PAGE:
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13 December 2011
TERENA's promotion of end-to-end service provisioning shifts focus to communications and community support
TERENA's Péter Szegedi speaks at the 'Birds of a Feather' meeting at the NORDUnet Conference in June 2011

TERENA’s future activities to promote end-to-end service provisioning will be less about technology and more about the service aspects and getting closer to user communities. This is the outcome of a series of BoF (Birds of a Feather) consultations at major research networking conferences throughout 2011. A new TERENA document on “How to Support the TERENA Community on End-to-End Networking” is now available for download at http://www.terena.org/activities/e2e/e2e-strategy-v1.2.pdf

New challenges are related to multi-domain service development, rather than a technology roadmap. In collaboration with the GN3 (GÉANT) project, Internet2 and GLIF, TERENA will organise in the first half of 2012 a workshop for campus networkers on lightpath services. News on this event will be posted shortly.

Community Consultation

The four 'Birds of a Feather' sessions in 2011 discussed tools and architectures as well as the roles and responsibilities undertaken by various players in the entire end-to-end workflow. The BoFs were held at the GLIF Tech Winter Meeting and APAN Conference in Hong Kong in February, the TERENA Networking Conference in Prague in May, the NORDUnet Conference in Reykjavik in June, and the Internet2 Fall Member Meeting in Raleigh, North Carolina in October.

Future Directions

As national research and education networking (NREN) organisations become increasingly service oriented and the dynamic provisioning of end-to-end connections becomes part of their portfolio of production-level services, the promotion of these services and the support of user communities are becoming ever more important. During the discussions in the BoFs it became clear that TERENA's activities to promote end-to-end service provisioning need to give more attention to communications and community support.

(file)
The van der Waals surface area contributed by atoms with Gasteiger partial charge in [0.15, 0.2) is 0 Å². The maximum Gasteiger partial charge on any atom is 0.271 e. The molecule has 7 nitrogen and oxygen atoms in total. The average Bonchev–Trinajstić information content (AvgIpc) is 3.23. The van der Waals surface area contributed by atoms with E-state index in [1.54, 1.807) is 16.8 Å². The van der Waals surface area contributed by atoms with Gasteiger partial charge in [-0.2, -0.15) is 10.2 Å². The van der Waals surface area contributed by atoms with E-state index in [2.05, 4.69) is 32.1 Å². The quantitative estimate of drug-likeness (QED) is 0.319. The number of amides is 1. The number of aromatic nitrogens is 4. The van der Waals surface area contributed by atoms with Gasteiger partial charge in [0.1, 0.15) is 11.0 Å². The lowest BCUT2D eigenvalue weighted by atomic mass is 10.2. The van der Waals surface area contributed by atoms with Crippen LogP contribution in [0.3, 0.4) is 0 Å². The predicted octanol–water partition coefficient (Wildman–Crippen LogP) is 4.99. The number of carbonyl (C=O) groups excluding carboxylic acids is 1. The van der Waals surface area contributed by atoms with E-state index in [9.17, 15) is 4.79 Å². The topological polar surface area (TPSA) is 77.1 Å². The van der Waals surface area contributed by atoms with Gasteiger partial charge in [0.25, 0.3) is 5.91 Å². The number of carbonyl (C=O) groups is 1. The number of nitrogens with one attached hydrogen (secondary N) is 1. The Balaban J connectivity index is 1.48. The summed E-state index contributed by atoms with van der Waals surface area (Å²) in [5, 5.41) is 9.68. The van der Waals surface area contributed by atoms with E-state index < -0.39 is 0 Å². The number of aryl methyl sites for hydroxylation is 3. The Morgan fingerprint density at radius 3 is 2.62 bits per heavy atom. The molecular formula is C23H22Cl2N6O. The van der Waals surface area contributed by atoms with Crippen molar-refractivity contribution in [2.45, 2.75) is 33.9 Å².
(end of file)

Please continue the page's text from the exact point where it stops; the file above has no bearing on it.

In a highly multi-domain, multi-level and global research networking environment, simple questions like ‘who is
 the provider’ or ‘who is the customer’ are not trivial to answer. All involved parties must come together to define and understand the overall service architecture, responsibilities and policies, and to help work out appropriate business models for end-to-end services. This includes customers (not only end-users but also, for example, university IT departments) and providers (not only NRENs but also, for example, research projects), as well as developers of scientific applications, designers, regional, metropolitan and 
campus network operators, policy makers, and so on. It is also essential that commercial companies gradually get involved in these discussions.

This points to the direction of international collaboration in the development and promotion of end-to-end services in the coming years. Work on technical developments and standardisation should continue to be organised in their natural environments, such as NRENs, the OGF (Open Grid Forum) and the IETF (Internet Engineering Task Force). TERENA's end-to-end service promotion activities must harvest as much information as possible in order to facilitate knowledge sharing and knowledge transfer towards user communities. Those TERENA activities must focus on community support and be coordinated with the network-service provider groups world-wide, such as GÉANT, Internet2 and APAN. Supporting the user community must be based on the active involvement of the NREN staff members who look after the needs of connected institutions and design services. This involvement can be extended to campus networkers, security officers and policy makers.